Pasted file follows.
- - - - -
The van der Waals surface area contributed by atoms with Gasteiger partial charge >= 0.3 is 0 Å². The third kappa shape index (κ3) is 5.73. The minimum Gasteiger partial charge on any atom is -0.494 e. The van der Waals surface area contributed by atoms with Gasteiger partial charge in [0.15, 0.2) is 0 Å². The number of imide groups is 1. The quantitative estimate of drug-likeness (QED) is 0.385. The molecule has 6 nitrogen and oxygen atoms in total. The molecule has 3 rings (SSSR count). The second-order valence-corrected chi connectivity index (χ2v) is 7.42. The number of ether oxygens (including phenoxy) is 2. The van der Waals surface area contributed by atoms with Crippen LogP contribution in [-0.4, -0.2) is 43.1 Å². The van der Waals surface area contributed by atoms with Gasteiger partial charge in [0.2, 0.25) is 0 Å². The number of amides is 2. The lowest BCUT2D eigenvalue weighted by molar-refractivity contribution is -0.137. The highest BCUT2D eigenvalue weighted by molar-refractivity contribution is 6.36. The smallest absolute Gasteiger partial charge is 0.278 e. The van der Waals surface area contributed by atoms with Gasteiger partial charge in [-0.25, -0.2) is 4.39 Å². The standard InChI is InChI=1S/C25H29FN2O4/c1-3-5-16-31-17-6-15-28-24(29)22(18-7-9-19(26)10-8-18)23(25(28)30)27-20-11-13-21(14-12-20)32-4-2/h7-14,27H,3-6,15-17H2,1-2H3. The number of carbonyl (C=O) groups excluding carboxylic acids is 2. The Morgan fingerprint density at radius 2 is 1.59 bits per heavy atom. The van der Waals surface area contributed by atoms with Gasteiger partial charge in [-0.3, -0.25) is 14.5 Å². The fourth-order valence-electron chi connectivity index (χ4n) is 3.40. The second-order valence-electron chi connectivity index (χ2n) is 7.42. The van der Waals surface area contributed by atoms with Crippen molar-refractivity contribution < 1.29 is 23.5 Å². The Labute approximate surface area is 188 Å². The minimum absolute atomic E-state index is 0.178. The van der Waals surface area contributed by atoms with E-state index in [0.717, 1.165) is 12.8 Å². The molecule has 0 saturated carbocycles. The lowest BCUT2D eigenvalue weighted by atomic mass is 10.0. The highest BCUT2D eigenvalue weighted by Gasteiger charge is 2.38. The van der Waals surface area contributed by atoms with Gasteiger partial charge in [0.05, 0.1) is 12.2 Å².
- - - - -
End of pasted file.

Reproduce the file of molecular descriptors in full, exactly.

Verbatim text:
The van der Waals surface area contributed by atoms with Gasteiger partial charge >= 0.3 is 0 Å². The third kappa shape index (κ3) is 5.73. The minimum Gasteiger partial charge on any atom is -0.494 e. The van der Waals surface area contributed by atoms with Gasteiger partial charge in [0.15, 0.2) is 0 Å². The number of imide groups is 1. The quantitative estimate of drug-likeness (QED) is 0.385. The molecule has 6 nitrogen and oxygen atoms in total. The molecule has 3 rings (SSSR count). The second-order valence-corrected chi connectivity index (χ2v) is 7.42. The number of ether oxygens (including phenoxy) is 2. The van der Waals surface area contributed by atoms with Crippen LogP contribution in [-0.4, -0.2) is 43.1 Å². The van der Waals surface area contributed by atoms with Gasteiger partial charge in [0.2, 0.25) is 0 Å². The number of amides is 2. The lowest BCUT2D eigenvalue weighted by molar-refractivity contribution is -0.137. The highest BCUT2D eigenvalue weighted by molar-refractivity contribution is 6.36. The smallest absolute Gasteiger partial charge is 0.278 e. The van der Waals surface area contributed by atoms with Gasteiger partial charge in [-0.25, -0.2) is 4.39 Å². The standard InChI is InChI=1S/C25H29FN2O4/c1-3-5-16-31-17-6-15-28-24(29)22(18-7-9-19(26)10-8-18)23(25(28)30)27-20-11-13-21(14-12-20)32-4-2/h7-14,27H,3-6,15-17H2,1-2H3. The number of carbonyl (C=O) groups excluding carboxylic acids is 2. The Morgan fingerprint density at radius 2 is 1.59 bits per heavy atom. The van der Waals surface area contributed by atoms with Gasteiger partial charge in [-0.3, -0.25) is 14.5 Å². The fourth-order valence-electron chi connectivity index (χ4n) is 3.40. The second-order valence-electron chi connectivity index (χ2n) is 7.42. The van der Waals surface area contributed by atoms with Crippen molar-refractivity contribution < 1.29 is 23.5 Å². The Labute approximate surface area is 188 Å². The minimum absolute atomic E-state index is 0.178. The van der Waals surface area contributed by atoms with E-state index in [0.717, 1.165) is 12.8 Å². The molecule has 0 saturated carbocycles. The lowest BCUT2D eigenvalue weighted by atomic mass is 10.0. The highest BCUT2D eigenvalue weighted by Gasteiger charge is 2.38. The van der Waals surface area contributed by atoms with Gasteiger partial charge in [0.05, 0.1) is 12.2 Å².